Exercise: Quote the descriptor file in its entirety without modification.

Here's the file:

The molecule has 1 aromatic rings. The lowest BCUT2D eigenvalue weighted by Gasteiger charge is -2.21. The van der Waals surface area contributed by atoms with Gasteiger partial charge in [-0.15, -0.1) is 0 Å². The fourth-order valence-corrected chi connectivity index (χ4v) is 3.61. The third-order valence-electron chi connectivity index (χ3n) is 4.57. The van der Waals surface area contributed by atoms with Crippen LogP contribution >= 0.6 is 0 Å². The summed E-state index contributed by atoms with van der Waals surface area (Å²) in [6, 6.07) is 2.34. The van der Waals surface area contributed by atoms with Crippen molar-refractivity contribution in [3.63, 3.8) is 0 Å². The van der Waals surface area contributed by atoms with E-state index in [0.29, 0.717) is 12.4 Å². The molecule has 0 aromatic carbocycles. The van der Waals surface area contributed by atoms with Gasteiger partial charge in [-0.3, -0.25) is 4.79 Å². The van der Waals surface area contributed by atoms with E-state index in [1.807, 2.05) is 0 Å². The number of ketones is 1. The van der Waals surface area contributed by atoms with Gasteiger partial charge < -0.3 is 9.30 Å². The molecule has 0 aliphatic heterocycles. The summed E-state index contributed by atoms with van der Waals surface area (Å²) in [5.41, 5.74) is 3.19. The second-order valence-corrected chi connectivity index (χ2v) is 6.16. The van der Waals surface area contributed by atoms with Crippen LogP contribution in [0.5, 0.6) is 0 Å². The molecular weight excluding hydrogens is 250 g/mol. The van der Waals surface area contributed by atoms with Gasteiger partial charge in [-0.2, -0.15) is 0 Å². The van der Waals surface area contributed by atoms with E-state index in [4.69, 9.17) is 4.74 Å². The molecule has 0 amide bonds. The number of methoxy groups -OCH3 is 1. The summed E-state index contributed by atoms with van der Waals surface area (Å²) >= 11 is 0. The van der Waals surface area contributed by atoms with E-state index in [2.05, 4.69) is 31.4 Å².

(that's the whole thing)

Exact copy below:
The molecule has 1 aromatic rings. The lowest BCUT2D eigenvalue weighted by Gasteiger charge is -2.21. The van der Waals surface area contributed by atoms with Gasteiger partial charge in [-0.15, -0.1) is 0 Å². The fourth-order valence-corrected chi connectivity index (χ4v) is 3.61. The third-order valence-electron chi connectivity index (χ3n) is 4.57. The van der Waals surface area contributed by atoms with Crippen LogP contribution >= 0.6 is 0 Å². The summed E-state index contributed by atoms with van der Waals surface area (Å²) in [6, 6.07) is 2.34. The van der Waals surface area contributed by atoms with Crippen molar-refractivity contribution in [3.63, 3.8) is 0 Å². The van der Waals surface area contributed by atoms with E-state index in [0.29, 0.717) is 12.4 Å². The molecule has 0 aromatic carbocycles. The van der Waals surface area contributed by atoms with Gasteiger partial charge in [-0.3, -0.25) is 4.79 Å². The van der Waals surface area contributed by atoms with E-state index in [1.807, 2.05) is 0 Å². The number of ketones is 1. The van der Waals surface area contributed by atoms with Gasteiger partial charge < -0.3 is 9.30 Å². The molecule has 0 aliphatic heterocycles. The summed E-state index contributed by atoms with van der Waals surface area (Å²) in [5.41, 5.74) is 3.19. The second-order valence-corrected chi connectivity index (χ2v) is 6.16. The van der Waals surface area contributed by atoms with Crippen LogP contribution in [0.5, 0.6) is 0 Å². The molecular weight excluding hydrogens is 250 g/mol. The van der Waals surface area contributed by atoms with Gasteiger partial charge in [-0.2, -0.15) is 0 Å². The van der Waals surface area contributed by atoms with E-state index in [4.69, 9.17) is 4.74 Å². The molecule has 0 amide bonds. The number of methoxy groups -OCH3 is 1. The summed E-state index contributed by atoms with van der Waals surface area (Å²) >= 11 is 0. The van der Waals surface area contributed by atoms with E-state index in [2.05, 4.69) is 31.4 Å².